Animatic to animation
Resources: funds and humans
Producing animation is a multi-levelled process with many stages of production. Though ‘only’ a short film, it’s is executive produced by DAL Productions and Gallagher Films and received funding from Northern Ireland Screen’s Irish Language Broadcast Fund, CelAction, Turning Point NI, Causeway Coast and Glens Borough Council, Aisling Ghéar Theatre Company and independent financier, Cherry Love, from Lovely Looks Boutique (Limavady) as well as the initial commission.
Reroot is written by Claire Handley; with animation directed by Liam Weatcroft, animated by Jessica Maple and edited by Charlotte Kieran. Reroot was storyboarded by Rosie Cash; art directed and designed by Maebh McHugh; Irish-language voiceover directed by Clíodhna Ní Chorráin and musical score composed by Calum McCormick. It features a star-studded cast of contemporary talent, including Siobhán McSweeney (Derry Girls/Holding), Liam Fox (Emmerdale), Orla Mullan (Marcella/The Fall), Morgan C Jones (Boys From County Hell/Vikings), Diona Doherty (Give My Head Peace/Penance), Aaron Barashi (Thomas and Friends/Ladybird & Bee), Aidan McCann (Red Rock/The Holiday), Sadbh Breathnach (Sol), and Liverpool-actor Philip S McGuinness (The Responder/The Alienist).
After the script is written, storyboards are drawn, before an animatic (a visual moving story board) is edited to a temporary ‘scratch’ voiceover. This helps pace the energy of the story, influencing the shape of the musical score. Later follow rough cuts referred to a ‘first pass animations’, honed over time. Talent recruitment and voice recordings take place throughout, whilst character artwork and background designs are finalised. After the characters are ‘rigged’ and placed within the layout of the scene, the process of animation begins. This is followed by sound-mixing, scoring and final mastering. This lengthy process is a collaboration between many crew-members who, in this instance, all work within the Northern Ireland screen industry.
Writer, Claire, comments “it’s been an absolute pleasure to help bring Reroot to the screen. In a world where we can often feel adrift, this story underlines the societal goal of sustainability and peaceful co-existence. I’m so excited for audiences to meet these little characters”.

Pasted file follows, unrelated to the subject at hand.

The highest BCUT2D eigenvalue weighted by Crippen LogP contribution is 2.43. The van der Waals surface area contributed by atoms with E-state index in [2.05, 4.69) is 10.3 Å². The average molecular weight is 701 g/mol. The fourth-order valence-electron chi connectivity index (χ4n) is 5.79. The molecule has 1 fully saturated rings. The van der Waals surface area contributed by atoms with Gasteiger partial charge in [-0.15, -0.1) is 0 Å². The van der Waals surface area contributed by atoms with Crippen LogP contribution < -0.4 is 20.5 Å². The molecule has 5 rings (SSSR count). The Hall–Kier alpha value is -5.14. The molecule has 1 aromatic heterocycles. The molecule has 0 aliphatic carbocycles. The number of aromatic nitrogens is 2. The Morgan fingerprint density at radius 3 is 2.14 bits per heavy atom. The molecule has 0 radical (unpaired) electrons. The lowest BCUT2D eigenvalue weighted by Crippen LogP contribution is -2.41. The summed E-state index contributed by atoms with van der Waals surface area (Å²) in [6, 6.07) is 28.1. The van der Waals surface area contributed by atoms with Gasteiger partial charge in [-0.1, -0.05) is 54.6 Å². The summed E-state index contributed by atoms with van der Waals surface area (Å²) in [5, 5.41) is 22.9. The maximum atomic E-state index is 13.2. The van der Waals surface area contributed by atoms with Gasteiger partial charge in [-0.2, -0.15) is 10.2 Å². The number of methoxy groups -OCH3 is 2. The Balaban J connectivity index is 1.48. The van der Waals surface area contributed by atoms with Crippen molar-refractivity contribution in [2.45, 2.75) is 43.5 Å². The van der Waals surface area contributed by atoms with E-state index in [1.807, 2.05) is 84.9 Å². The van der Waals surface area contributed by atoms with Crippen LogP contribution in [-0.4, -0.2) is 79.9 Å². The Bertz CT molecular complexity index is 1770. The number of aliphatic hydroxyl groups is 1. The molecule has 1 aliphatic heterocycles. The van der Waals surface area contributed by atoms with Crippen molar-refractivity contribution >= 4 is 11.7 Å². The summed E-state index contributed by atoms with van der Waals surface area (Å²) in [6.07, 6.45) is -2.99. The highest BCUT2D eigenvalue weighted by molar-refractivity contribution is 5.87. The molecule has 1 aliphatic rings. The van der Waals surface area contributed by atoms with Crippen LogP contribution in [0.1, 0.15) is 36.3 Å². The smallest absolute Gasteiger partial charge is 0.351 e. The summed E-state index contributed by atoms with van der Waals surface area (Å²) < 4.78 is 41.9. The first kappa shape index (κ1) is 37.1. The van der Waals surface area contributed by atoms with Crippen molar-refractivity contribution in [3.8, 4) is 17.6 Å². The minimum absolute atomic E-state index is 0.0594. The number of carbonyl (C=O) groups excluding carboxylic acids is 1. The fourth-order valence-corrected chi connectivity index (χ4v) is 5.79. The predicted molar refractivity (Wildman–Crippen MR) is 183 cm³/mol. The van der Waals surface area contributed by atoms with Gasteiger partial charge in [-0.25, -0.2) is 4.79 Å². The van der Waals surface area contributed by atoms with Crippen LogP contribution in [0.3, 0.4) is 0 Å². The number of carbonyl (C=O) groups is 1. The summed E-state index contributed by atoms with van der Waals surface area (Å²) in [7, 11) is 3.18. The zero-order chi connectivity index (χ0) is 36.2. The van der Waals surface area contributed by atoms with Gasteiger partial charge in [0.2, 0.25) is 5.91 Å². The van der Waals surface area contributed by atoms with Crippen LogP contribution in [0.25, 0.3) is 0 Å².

Claire wrote the script based on Connor’s original story. Together they’ve developed each character’s meaning. Dandelion symbolises the return of life and resilience. Forget-Me-Not embodies true love and respect. Nettle represents healing. Claddagh Ring epitomises friendship, loyalty and love. Face Mask presents mental health struggles (especially relating to the pandemic) and -lastly- Plastic Bottle depicts non-environmentally friendly, single-use waste.
“As we meet the wild lives -in their patch of wasteland- we realise this barren, abandoned space is their world. For them it’s a place of adventure, learning and friendship. Together, they are diverse and dynamic; they have an ecology and learn to love what ‘home’ means to them”, comments Connor.
Connor further reflects, “It’s been an incredible pleasure to co-direct this film, as we put forward important messages, whilst showcasing an incredible variety of creative talent. I’m proud of what has been achieved and I am looking forward to the audience getting to join us in the wildlife”.
Reroot ‘s creative team would like to thank all financiers, cast and contributors for supporting the project. “We hope to remind viewers, around the world, that no matter where you find yourself, you can always find a way back home. Using your identity by speaking with people about it is a way of keeping it alive. If there is an action to take away from Reroot , it is to speak to one another, learn from one another and understand the skills and differences we can offer one another as well as going green. We encourage you to do both”.
Back to All Events